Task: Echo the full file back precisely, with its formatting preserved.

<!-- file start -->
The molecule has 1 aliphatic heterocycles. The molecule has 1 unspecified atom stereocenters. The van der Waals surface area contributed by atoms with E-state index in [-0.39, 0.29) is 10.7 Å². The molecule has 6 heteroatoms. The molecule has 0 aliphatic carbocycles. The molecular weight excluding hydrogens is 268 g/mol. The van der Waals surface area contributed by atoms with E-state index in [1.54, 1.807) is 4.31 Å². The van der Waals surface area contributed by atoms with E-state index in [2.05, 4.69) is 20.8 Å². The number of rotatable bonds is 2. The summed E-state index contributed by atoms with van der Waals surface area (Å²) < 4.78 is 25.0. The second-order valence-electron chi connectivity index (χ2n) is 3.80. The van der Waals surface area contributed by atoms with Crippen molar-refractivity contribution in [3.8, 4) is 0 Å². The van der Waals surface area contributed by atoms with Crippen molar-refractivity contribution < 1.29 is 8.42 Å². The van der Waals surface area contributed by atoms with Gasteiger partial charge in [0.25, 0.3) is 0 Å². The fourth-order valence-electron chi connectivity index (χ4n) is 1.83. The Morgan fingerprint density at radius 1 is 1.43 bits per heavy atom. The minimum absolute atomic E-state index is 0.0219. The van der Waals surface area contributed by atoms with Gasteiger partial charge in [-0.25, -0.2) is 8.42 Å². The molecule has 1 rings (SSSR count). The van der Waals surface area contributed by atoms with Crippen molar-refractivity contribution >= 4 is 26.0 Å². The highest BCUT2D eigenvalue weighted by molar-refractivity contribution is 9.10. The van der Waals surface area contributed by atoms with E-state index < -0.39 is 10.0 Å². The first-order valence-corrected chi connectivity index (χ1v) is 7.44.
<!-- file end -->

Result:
The molecule has 1 aliphatic heterocycles. The molecule has 1 unspecified atom stereocenters. The van der Waals surface area contributed by atoms with E-state index in [-0.39, 0.29) is 10.7 Å². The molecule has 6 heteroatoms. The molecule has 0 aliphatic carbocycles. The molecular weight excluding hydrogens is 268 g/mol. The van der Waals surface area contributed by atoms with E-state index in [1.54, 1.807) is 4.31 Å². The van der Waals surface area contributed by atoms with E-state index in [2.05, 4.69) is 20.8 Å². The number of rotatable bonds is 2. The summed E-state index contributed by atoms with van der Waals surface area (Å²) < 4.78 is 25.0. The second-order valence-electron chi connectivity index (χ2n) is 3.80. The van der Waals surface area contributed by atoms with Crippen molar-refractivity contribution in [3.8, 4) is 0 Å². The van der Waals surface area contributed by atoms with Crippen molar-refractivity contribution < 1.29 is 8.42 Å². The van der Waals surface area contributed by atoms with Gasteiger partial charge in [0.25, 0.3) is 0 Å². The fourth-order valence-electron chi connectivity index (χ4n) is 1.83. The Morgan fingerprint density at radius 1 is 1.43 bits per heavy atom. The minimum absolute atomic E-state index is 0.0219. The van der Waals surface area contributed by atoms with Gasteiger partial charge in [-0.25, -0.2) is 8.42 Å². The molecule has 1 rings (SSSR count). The van der Waals surface area contributed by atoms with Crippen molar-refractivity contribution >= 4 is 26.0 Å². The highest BCUT2D eigenvalue weighted by molar-refractivity contribution is 9.10. The van der Waals surface area contributed by atoms with E-state index < -0.39 is 10.0 Å². The first-order valence-corrected chi connectivity index (χ1v) is 7.44.